Skip to main content

Prevalence, population structure, distribution of serotypes, pilus islands and resistance genes among erythromycin-resistant colonizing and invasive Streptococcus agalactiae isolates recovered from pregnant and non-pregnant women in Isfahan, Iran



The information on antibiotic resistance and molecular features of Group B Streptococcus (GBS) are essential for epidemiological purposes as well as vaccine development. Therefore, we aimed to assess the antimicrobial resistance profiles and molecular characteristics of GBS isolates in Isfahan, Iran. A total number of 72 colonizing and invasive GBS were collected from pregnant and non-pregnant women. The GBS isolates were analyzed for resistance profiles, capsular genotyping, and detection of PI-1, PI-2a, PI-2b, hvgA, ermB, ermTR, lnuB and, mefA genes. Besides, erythromycin-resistant strains were subjected to multilocus sequence typing (MLST).


The prevalence of colonizing and invasive GBS were 11 and 0.05%, respectively. The frequency of capsular serotypes was as follows: III (26.3%), Ia (20.83%), Ib and V (each 15.2%), IV (9.7%), II (8.3%), VII (2.7%), and VI (1.3%). Overall frequencies of PIs were as follows: PI-1, 37.5%, PI-1 + PI-2a, 30.5%, PI-1 + PI-2b, 29.1% and PI-2b, 2.7%. Two maternal colonizing GBS (2.6%) were hvgA positive and were belonged to ST-17/CPS-III/PI-1 + PI-2b lineage. Among 30(41.6%) erythromycin resistant GBS, 21 isolates (70%) harbored ermB gene, followed by ermTR (23.3%) and mefA (10%). One clindamycin-resistant isolate harbored the lnuB gene. MLST analysis revealed the following five clonal complexes (CCs) and nine STs: (CC-19/ST-335, ST-19, and ST-197), (CC-12/ST-43, ST-12), (CC-23/ST-163, ST-23), (CC-17/ST-17) and (CC-4/ST-16).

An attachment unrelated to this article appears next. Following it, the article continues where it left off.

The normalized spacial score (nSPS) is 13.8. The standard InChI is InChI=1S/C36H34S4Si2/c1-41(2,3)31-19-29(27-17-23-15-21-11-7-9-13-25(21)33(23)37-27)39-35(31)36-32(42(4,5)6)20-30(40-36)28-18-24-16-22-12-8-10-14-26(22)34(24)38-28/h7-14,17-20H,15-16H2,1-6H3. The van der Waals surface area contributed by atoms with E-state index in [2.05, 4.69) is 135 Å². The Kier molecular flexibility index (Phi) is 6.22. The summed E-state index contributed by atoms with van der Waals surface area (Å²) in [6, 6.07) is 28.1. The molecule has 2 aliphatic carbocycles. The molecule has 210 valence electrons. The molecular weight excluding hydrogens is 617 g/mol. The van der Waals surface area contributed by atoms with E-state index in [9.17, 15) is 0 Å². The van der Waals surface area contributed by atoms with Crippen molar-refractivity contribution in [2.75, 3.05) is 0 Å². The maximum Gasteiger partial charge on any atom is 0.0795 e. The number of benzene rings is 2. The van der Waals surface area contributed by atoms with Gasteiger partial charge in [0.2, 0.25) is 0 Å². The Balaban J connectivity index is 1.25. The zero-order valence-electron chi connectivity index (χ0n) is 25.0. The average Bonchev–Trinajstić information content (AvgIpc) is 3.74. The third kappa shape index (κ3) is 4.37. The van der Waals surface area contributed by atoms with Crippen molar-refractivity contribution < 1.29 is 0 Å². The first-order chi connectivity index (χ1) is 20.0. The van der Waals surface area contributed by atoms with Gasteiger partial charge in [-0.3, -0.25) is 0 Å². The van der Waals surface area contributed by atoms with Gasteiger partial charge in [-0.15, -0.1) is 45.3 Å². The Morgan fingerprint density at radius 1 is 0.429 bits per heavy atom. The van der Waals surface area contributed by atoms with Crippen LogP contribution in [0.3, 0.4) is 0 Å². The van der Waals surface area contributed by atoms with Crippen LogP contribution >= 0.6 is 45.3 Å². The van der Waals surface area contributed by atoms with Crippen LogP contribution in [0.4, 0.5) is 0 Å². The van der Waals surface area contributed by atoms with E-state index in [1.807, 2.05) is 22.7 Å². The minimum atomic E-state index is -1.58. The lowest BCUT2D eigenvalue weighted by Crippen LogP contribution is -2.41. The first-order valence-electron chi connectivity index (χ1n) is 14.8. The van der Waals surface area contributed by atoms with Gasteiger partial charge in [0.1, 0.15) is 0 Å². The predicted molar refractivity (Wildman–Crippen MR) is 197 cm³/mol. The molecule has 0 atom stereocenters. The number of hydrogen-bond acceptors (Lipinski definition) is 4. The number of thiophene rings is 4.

The study shows an alarmingly high prevalence of erythromycin-resistant GBS in Iran. In addition, we report dissemination of ST-335/CPS-III clone associated with tetracycline and erythromycin resistance in our region. The distribution of capsular and pilus genotypes varies between invasive and colonizing GBS that could be helpful for vaccine development.

Peer Review reports


Group B Streptococcus (GBS, Streptococcus agalactiae), is regarded as one of the major causes of neonatal sepsis, pneumonia, and meningitis. This bacterium is increasingly associated with invasive infections in men and non-pregnant women and elderly patients with diabetes mellitus, cancer, renal dialysis, and other significant underlying diseases [1, 2].

The incidence of neonatal early-onset GBS infections has decreased since the use of intrapartum antibiotic prophylaxis (IAP) in GBS-colonized pregnant women [3, 4]. Penicillin is the drug of choice for intrapartum prophylaxis and treatment of GBS infections. However, reduced susceptibility to penicillin has been reported. Erythromycin, clindamycin, and levofloxacin are used as alternative therapeutic agents for β-lactam allergic patients [1, 5]. Unfortunately, the resistance of GBS to macrolides is increasing worldwide [6,7,8]. Previous studies have shown that the ermB, ermTR, and mefA/E genes are involved in the resistance to macrolides [9].